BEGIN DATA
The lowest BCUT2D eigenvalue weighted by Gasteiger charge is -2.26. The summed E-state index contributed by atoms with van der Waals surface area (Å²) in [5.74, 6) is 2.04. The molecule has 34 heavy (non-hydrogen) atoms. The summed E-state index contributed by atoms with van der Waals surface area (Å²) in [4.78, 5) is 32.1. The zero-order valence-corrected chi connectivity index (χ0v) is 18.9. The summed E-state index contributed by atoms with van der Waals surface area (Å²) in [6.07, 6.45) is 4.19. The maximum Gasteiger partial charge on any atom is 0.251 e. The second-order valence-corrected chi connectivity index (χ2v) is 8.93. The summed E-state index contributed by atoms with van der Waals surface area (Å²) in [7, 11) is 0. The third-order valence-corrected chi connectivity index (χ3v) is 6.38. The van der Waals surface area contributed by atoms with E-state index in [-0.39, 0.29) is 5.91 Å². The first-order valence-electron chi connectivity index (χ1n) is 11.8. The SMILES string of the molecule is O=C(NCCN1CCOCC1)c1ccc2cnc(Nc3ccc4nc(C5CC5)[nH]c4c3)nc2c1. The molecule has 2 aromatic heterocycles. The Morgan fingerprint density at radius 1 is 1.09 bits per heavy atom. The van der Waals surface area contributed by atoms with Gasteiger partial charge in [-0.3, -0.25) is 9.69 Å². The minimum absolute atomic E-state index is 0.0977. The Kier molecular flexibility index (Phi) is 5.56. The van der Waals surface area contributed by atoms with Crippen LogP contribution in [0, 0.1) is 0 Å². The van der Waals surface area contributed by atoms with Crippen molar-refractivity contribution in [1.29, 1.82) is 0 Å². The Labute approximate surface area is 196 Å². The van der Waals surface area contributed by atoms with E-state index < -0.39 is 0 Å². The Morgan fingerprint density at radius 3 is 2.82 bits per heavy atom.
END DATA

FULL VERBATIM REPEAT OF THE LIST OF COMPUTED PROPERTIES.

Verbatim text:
The lowest BCUT2D eigenvalue weighted by Gasteiger charge is -2.26. The summed E-state index contributed by atoms with van der Waals surface area (Å²) in [5.74, 6) is 2.04. The molecule has 34 heavy (non-hydrogen) atoms. The summed E-state index contributed by atoms with van der Waals surface area (Å²) in [4.78, 5) is 32.1. The zero-order valence-corrected chi connectivity index (χ0v) is 18.9. The summed E-state index contributed by atoms with van der Waals surface area (Å²) in [6.07, 6.45) is 4.19. The maximum Gasteiger partial charge on any atom is 0.251 e. The second-order valence-corrected chi connectivity index (χ2v) is 8.93. The summed E-state index contributed by atoms with van der Waals surface area (Å²) in [7, 11) is 0. The third-order valence-corrected chi connectivity index (χ3v) is 6.38. The van der Waals surface area contributed by atoms with E-state index in [-0.39, 0.29) is 5.91 Å². The first-order valence-electron chi connectivity index (χ1n) is 11.8. The SMILES string of the molecule is O=C(NCCN1CCOCC1)c1ccc2cnc(Nc3ccc4nc(C5CC5)[nH]c4c3)nc2c1. The molecule has 2 aromatic heterocycles. The Morgan fingerprint density at radius 1 is 1.09 bits per heavy atom. The van der Waals surface area contributed by atoms with Gasteiger partial charge in [-0.3, -0.25) is 9.69 Å². The minimum absolute atomic E-state index is 0.0977. The Kier molecular flexibility index (Phi) is 5.56. The van der Waals surface area contributed by atoms with Crippen LogP contribution in [0, 0.1) is 0 Å². The van der Waals surface area contributed by atoms with Crippen molar-refractivity contribution in [1.29, 1.82) is 0 Å². The Labute approximate surface area is 196 Å². The van der Waals surface area contributed by atoms with E-state index < -0.39 is 0 Å². The Morgan fingerprint density at radius 3 is 2.82 bits per heavy atom.